Happy 99th Birthday, John Wooden

Today marks the 99th birthday of basketball coaching legend, John Wooden. In his 27 seasons of coaching the UCLA Bruins he won ten NCAA titles (at one time he won seven titles in a row), and 664 games, eventually becoming known as the “Wizard of Westwood.” (To put this into perspective, coach Mike Krzyzewski has won three and Dean Smith two titles.) One of the amazing traits of his success was that he managed to win all of those ballgames, and national championships without the use of profanity, or allowing his players to use profanity.

In a world in which profanity is now commonplace, and civility rare, Wooden’s deportment seems peculiar at best. One hears (or reads) crude language everywhere: in blogs, on Facebook, on television, in movies, and surprisingly even in pulpits (a la Mark Driscoll and Mark Driscoll wannabes). It all seems to be driven by a desire to be “cool” or to use the newest buzzphrase, “to speak the language of the culture.”

One must understand that I am not advocating a Christianity consisting of “Don’t drink, or smoke, or chew, or run around with girls who do.” People are not made right with God by the things they do, or don’t do, since the Bible tells us “by the works of the law shall no flesh be justified.” (Gal. 2:16) We are justified by grace alone, through faith alone, in the finished work of Christ alone, but because we have been justified, our longing should be, “in humble reliance upon the grace of the Holy Spirit” to “endeavor to live as becomes the followers of Christ.” (PCA Book of Church Order, Membership vows)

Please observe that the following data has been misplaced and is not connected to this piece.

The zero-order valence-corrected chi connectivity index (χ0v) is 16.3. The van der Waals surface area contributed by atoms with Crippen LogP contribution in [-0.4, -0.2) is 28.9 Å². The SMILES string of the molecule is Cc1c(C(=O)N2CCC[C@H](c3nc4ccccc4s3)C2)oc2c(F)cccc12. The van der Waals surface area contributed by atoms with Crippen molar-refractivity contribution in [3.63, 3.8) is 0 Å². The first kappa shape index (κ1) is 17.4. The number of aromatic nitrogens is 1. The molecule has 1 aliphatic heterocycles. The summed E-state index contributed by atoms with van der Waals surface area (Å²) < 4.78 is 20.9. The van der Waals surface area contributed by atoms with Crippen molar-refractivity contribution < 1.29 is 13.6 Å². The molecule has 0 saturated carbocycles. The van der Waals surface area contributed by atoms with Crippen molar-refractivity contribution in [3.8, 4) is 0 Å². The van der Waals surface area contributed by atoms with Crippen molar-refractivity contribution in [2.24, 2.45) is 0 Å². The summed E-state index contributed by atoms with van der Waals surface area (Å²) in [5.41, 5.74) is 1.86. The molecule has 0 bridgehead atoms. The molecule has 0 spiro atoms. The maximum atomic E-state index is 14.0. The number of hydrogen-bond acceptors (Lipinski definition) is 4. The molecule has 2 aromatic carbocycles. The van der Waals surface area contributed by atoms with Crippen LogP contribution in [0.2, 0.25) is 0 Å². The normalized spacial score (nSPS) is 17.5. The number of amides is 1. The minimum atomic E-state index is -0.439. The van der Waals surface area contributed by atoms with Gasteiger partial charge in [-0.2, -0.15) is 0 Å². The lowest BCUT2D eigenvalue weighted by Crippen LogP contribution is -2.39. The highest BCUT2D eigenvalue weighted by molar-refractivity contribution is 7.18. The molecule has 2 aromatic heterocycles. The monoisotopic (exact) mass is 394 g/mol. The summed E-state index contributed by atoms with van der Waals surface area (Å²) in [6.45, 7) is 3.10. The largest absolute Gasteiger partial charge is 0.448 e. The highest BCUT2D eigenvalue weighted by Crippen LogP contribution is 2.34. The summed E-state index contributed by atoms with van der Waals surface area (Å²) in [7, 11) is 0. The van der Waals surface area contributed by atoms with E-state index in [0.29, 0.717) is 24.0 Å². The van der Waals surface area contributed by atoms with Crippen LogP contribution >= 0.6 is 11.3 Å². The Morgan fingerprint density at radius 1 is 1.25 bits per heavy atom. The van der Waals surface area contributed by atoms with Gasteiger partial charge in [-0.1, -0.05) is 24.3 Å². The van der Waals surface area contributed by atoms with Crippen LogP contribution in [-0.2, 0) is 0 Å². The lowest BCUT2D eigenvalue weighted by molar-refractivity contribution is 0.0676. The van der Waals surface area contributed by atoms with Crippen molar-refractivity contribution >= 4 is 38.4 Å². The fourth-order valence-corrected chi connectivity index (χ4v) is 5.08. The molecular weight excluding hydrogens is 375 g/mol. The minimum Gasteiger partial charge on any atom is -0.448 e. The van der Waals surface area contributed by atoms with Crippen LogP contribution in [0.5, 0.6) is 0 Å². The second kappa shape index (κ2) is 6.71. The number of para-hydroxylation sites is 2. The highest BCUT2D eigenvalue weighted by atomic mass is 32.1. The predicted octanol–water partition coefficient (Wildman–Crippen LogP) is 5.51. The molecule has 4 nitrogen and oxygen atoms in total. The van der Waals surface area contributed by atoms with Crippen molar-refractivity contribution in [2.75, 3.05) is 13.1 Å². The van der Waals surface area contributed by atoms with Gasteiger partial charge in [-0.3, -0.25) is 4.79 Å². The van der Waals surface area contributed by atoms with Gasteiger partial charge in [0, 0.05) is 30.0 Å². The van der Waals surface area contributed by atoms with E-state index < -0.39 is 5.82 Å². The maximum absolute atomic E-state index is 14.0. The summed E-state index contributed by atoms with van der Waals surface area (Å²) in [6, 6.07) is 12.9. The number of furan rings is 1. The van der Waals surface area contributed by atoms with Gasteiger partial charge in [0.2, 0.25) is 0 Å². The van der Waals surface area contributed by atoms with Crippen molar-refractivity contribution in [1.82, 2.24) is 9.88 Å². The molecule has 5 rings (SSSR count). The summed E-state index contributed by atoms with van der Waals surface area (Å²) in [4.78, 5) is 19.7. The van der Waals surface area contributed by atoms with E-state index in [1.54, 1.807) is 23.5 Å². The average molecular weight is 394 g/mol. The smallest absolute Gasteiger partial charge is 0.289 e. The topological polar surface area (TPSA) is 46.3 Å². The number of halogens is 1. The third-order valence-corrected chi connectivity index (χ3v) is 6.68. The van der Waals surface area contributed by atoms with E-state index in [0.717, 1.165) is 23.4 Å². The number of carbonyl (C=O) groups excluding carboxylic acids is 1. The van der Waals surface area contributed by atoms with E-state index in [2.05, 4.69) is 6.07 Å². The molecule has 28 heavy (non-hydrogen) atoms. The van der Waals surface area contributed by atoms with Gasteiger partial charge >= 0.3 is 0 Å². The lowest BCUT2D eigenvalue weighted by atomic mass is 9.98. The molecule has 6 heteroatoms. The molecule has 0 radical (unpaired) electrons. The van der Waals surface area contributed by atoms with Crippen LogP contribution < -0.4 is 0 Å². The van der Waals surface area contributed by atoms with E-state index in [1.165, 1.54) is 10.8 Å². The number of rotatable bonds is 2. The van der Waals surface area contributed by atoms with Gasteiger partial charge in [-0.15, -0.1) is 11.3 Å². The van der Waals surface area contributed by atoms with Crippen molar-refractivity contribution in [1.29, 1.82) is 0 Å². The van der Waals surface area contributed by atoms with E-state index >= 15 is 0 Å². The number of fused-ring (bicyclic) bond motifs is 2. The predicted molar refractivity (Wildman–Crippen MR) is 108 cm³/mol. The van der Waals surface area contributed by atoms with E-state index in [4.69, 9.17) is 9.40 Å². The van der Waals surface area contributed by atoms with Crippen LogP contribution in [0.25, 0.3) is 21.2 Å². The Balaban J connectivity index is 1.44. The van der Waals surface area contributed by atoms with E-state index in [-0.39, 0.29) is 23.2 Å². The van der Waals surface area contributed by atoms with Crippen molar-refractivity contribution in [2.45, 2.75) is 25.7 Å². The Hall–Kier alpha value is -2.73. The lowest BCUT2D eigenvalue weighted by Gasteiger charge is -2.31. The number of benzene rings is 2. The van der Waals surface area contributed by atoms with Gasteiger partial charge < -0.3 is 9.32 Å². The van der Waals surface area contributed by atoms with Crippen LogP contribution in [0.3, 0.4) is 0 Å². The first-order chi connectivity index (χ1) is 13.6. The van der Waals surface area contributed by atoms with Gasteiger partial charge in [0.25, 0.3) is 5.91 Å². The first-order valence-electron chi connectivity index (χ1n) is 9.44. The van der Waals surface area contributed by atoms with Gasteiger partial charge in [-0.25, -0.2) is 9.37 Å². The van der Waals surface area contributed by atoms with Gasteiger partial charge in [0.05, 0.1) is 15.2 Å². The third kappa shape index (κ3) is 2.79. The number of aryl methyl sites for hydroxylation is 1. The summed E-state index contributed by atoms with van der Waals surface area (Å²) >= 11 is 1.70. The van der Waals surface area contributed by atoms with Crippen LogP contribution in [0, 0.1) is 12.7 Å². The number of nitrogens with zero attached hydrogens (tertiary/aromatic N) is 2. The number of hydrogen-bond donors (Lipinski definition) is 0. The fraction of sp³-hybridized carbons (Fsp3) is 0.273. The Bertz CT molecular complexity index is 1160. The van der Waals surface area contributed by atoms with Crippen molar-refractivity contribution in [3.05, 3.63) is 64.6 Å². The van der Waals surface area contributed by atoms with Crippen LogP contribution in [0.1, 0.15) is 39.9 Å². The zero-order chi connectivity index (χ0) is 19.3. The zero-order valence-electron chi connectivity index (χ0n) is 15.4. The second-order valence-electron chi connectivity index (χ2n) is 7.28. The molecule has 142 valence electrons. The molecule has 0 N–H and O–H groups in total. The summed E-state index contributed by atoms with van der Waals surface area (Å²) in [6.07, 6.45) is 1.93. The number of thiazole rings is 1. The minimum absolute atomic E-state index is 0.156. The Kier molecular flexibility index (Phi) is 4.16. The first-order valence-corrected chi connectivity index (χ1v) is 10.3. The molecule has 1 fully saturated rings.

Included in “living as becomes the followers of Christ,” should be a desire to follow the Scriptural injunction, “Let there be no filthiness nor foolish talk nor crude joking, which are out of place, but instead let there be thanksgiving.” (Ephesians 5:4) We should do this not as a legalistic following of a moralism, but out of a sincere desire to bring glory and honor to our Lord. I have no idea whether John Wooden is a believer or not, but our modern culture could learn much from the way this man lived his life with class and respect.

(Side note: For all of you who think Michael Jordan is the greatest basketball player who ever lived, please remember that Oscar Robertson averaged a triple-double for the entire 1961-62 season: 12.5 rebounds, 11.5 assists, and 30.4 points a game, and that Bill Russell won the MVP award five times, and won 11 NBA championships in his 13 year career.)


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